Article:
a generally flat plate adjustably connected to said main body front face, having a general U-shape and lying in a plane parallel to said main body front face.
4. A cleat according to claim 3, wherein:
the plate's width is greater than that of the cleat main body.
5. A cleat according to claim 4, wherein:
said plate has a generally rectangular base section and two arms extending therefrom thereby forming said U-shape.
6. A cleat according to claim 5, wherein:
said plate is positioned against the cleat main body so that the plate base is nearest to the cleat main body offset end and the plate's arms are nearest the cleat main body's angled end.
7. A cleat according to claim 6, wherein:
said plate's width exceeds the cleat main body's width by the width of the plate arms which each lie just to the side of the cleat main body, said arms extending upward from the plate base section past and to either side of the cleat main body flange.
8. A cleat according to claim 7, wherein:
said plate base section has a central longitudinal slit formed therein.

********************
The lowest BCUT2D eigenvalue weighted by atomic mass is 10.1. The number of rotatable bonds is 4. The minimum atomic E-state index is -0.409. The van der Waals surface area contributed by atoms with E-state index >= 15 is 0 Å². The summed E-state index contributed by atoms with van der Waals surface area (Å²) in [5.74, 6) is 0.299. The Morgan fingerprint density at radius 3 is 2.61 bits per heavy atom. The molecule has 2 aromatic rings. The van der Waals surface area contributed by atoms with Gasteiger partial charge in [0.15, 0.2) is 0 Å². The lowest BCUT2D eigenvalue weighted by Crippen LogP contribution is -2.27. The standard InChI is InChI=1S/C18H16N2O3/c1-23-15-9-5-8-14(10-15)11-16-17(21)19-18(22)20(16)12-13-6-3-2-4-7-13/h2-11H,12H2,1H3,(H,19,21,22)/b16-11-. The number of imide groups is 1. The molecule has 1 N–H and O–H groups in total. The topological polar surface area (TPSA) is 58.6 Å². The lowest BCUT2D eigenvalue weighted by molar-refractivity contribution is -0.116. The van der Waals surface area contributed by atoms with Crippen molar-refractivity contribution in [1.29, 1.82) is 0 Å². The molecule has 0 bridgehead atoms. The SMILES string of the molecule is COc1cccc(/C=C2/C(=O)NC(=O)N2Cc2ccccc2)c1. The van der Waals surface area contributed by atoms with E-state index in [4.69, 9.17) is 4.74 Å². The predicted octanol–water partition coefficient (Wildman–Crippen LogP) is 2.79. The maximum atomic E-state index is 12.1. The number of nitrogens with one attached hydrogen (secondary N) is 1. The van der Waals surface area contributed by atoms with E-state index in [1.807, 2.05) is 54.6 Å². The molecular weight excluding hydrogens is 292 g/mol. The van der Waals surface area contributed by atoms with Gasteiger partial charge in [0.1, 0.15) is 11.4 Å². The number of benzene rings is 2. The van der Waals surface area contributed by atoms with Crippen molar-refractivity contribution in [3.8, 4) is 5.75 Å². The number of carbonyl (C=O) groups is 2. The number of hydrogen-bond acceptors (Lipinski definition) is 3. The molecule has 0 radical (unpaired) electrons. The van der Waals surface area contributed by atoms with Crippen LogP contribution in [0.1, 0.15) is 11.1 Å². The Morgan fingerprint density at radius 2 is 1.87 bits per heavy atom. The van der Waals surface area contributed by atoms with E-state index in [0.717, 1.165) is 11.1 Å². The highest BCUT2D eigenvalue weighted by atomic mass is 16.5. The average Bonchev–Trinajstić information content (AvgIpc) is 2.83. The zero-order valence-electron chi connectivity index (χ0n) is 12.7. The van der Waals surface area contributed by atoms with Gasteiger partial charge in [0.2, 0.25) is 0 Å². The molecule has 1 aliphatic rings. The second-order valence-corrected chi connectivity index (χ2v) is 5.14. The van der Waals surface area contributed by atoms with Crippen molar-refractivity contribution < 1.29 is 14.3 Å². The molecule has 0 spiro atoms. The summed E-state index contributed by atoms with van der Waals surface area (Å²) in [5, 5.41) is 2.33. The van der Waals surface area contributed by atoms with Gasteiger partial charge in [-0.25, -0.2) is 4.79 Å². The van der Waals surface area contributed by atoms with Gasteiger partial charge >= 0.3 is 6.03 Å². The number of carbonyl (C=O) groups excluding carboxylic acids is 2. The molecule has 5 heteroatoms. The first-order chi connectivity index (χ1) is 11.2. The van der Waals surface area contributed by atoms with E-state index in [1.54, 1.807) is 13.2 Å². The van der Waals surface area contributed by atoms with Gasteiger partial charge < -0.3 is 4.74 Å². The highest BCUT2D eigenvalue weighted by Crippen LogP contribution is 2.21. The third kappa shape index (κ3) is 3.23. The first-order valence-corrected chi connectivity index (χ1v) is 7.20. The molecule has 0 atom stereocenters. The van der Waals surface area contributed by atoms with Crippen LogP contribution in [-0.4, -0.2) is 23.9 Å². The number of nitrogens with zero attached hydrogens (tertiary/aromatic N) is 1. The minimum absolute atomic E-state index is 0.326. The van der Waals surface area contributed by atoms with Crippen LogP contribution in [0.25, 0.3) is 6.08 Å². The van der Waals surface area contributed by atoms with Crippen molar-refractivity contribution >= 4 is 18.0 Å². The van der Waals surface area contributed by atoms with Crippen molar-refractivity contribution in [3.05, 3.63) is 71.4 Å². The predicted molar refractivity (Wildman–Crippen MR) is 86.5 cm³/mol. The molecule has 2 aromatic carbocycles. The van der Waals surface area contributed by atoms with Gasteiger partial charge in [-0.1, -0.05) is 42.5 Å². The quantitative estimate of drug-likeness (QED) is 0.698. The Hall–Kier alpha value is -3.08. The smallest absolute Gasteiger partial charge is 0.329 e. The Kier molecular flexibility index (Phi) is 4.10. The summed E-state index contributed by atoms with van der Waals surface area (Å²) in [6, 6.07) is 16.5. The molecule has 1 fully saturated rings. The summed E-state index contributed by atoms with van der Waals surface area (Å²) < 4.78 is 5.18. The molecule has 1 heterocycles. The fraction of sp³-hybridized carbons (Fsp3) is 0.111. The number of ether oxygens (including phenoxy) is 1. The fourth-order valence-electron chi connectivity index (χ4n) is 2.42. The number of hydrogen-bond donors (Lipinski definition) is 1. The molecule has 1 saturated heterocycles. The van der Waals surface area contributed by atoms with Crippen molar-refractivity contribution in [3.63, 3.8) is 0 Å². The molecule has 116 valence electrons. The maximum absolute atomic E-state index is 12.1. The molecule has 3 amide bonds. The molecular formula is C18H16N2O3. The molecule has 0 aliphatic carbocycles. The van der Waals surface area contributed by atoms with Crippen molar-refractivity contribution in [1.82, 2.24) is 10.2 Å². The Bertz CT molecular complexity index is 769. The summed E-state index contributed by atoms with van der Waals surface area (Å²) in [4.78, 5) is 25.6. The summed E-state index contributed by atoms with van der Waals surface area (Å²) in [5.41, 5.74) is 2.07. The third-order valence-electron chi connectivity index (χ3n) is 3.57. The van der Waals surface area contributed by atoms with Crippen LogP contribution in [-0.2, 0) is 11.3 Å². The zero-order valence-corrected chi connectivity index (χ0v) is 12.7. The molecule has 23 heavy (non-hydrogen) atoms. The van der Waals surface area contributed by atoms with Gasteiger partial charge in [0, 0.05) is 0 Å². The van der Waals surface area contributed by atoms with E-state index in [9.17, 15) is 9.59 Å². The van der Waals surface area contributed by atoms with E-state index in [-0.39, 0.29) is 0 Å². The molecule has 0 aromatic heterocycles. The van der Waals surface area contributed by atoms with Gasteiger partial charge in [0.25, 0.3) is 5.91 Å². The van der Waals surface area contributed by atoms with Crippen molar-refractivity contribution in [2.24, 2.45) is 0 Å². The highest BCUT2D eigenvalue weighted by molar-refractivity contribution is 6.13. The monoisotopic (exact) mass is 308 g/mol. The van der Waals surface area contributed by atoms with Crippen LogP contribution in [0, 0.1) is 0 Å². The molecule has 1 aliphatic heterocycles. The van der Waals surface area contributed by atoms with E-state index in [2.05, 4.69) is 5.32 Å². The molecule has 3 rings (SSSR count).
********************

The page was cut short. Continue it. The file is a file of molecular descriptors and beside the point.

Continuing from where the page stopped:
9. A cleat according to claim 8, further comprising a fastener assembly for attaching the plate to the front face of the cleat main body, comprising:
a threaded stud attached to and protruding from the main body front face;
two-washers positioned on said stud; and
a knurled thumb nut threadingly engaging the stud;
wherein one washer is placed onto the stud and positioned directly against the cleat main body front face, and said plate is then positioned against the front face and first washer so that the stud protrudes through the plate slit, and the second washer is then placed onto the stud, and the thumb nut then placed into engagement with the stud, whereby longitudinal adjustment of the plate relative to the cleat main body is made by loosening of the thumb nut, movement of the plate to a desired position, and retightening of the nut.
10. A cleat according to claim 9, wherein:
said cleat main body front face is marked with measured transverse lines indicating cleat spacings, wherein said spacings are calibrated in terms of the distance between plate arm ends and the cleat main body angled end.